During the Re-Entry Process, the most heard phrase will inevitably be "pass," or some derivative thereof. But some players will be changing teams. Below are some players to keep an eye on.
But first, for something this complex, some housekeeping of the rules and caveats won't hurt. Stage One of the Re-Entry draft was last week as four players were taken: Mikey Ambrose (Inter Miami), Eric Miller (Nashville SC), Richard Sanchez (Sporting KC) and Kendall McIntosh (New York Red Bulls). Stage Two is Tuesday at 3 pm ET.
A quick reminder:
- The players selected in Stage One will have their 2020 contract option exercised, or if they're out of contract, an offer must be extended that is at least equal to the player's 2019 compensation.
- The players selected in Stage Two can have their contracts renegotiated.
The bigger names were left on the board after Stage One. Stage Two could get more interesting. Here was the complete list of players available in Stage One (an official list for Stage Two is coming Tuesday morning). And here is a full explanation of the rules.
Got all that? Great!
The New York Red Bulls legend was not retained by the club but falls just below the service minimum for free agency, and thus is available for the Re-Entry draft.
Wright-Phillips, who will turn 35 years old at the beginning of the 2020 season, was hampered by injuries in 2019. He played just 1,098 minutes and scored two goals which, it goes without saying, was not up to the lofty standards BWP has set. How much was the injury, how much was Father Time?
This is Matt Doyle's hill, so I shall stand down and allow him to defend it with honor and vigor in his own words, lifted from the nine silly season moves he wants to see:
I firmly, relentlessly and probably stupidly still believe there is a break-out season waiting for Agudelo somewhere as a center forward. I can not quit him.
This belief has gone beyond tragedy and is probably now comfortably embedded as farce, because Agudelo scored all of three goals in 2019 with the New England Revolution, a year in which he spent most of his time playing basically anywhere except center forward. He has six goals in the past two seasons, and it's not like he hasn't been on the field during that time: my guy got almost 3500 minutes. And yeah, he's now been a pro for a decade and has never scored double-digit goals in a season.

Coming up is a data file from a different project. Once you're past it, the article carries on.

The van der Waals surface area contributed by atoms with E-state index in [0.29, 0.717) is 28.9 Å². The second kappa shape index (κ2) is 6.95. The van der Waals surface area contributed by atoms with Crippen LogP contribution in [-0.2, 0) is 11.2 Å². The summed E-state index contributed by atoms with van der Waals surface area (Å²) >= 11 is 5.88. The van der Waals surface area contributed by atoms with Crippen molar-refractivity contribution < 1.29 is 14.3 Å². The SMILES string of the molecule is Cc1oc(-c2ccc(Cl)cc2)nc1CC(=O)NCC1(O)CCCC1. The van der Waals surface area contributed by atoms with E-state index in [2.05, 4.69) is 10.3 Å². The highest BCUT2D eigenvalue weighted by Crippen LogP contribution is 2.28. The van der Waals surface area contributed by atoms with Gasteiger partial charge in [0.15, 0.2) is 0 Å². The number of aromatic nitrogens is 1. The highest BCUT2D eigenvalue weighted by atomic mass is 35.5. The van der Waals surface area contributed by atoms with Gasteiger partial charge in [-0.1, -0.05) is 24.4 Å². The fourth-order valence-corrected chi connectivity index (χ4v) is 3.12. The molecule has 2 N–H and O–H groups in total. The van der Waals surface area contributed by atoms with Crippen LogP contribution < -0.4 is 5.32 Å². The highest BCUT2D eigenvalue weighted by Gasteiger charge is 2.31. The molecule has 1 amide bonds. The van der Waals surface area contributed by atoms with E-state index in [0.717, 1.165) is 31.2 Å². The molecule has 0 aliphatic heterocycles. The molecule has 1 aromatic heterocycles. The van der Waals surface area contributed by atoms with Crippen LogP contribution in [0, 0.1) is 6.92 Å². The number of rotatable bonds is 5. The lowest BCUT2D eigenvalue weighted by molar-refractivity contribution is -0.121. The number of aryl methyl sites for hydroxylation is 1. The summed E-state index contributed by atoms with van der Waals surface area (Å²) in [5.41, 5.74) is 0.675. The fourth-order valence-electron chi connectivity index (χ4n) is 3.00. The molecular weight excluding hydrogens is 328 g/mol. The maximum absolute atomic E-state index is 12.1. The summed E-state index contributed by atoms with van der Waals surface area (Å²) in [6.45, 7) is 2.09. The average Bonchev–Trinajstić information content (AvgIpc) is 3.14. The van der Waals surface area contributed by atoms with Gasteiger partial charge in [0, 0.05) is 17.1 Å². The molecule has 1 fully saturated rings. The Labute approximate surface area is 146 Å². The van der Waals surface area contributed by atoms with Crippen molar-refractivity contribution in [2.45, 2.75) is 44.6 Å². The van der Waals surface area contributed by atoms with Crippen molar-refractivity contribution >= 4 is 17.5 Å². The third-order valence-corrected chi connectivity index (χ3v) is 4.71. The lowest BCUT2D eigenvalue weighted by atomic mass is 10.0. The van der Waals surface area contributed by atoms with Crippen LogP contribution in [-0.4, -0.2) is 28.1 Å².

But the talent is there (please inscribe that on my tombstone). Everyone who's ever watched Agudelo play has thought to themselves "oh man, if he just puts it together..."
A player who had Stage One potential given his cap-friendly number, Ceren is still on the board.
Ceren has made 112 MLS appearances over the last five seasons, though he made a career-low five starts with the Dynamo in 2019. The hard-working midfielder could be a solid depth play in the right situation.
Ibarra is as attractive an option as any available for selection. The former NASL MVP is in his prime at 29 years old, was on a friendly cap hit in 2019, is flexible across multiple positions and is a well-respected locker room figure. He fell out of favor in 2019 with the Loons, setting career lows in games played (22), goals (1) and assists (2), but a change of scenery could be the perfect elixir.
Juan David Cabezas
Speaking of changes of scenery being a perfect elixir, perhaps Cabezas could recapture his stellar 2017 form. Can he leave his injury concerns in the past?
Cabezas started 26 matches in 2017 but just nine over the last two seasons. A defensive anchor at the base of midfield and a player who only turns 29 in February, Cabezas has big risk/reward potential at the Re-Entry draft.
A regular for RSL before falling out of favor in 2019, Plata has the talent to be worth a shot from another MLS team.
Plata, a tricky attacker, had at least five goals and five assists in four of his seven seasons with Real Salt Lake, including eight goals and eight assists in just 1,721 minutes in 2018.
The 27-year-old nearly departed for Liga MX last season, but the transfer fell through at the 11th hour. He made just two starts for RSL in 2019 before having his option declined.
Victor "PC" Giro
An enigmatic talent, it hasn't quite worked out for PC during his time in MLS.
He made 16 appearances across two seasons with Orlando City before spending 2019 with the Vancouver Whitecaps, where he made 18 appearances (nine starts). A player who is comfortable playing left back or left wing, though probably best suited for left wingback, PC could be a useful depth option for some club in MLS.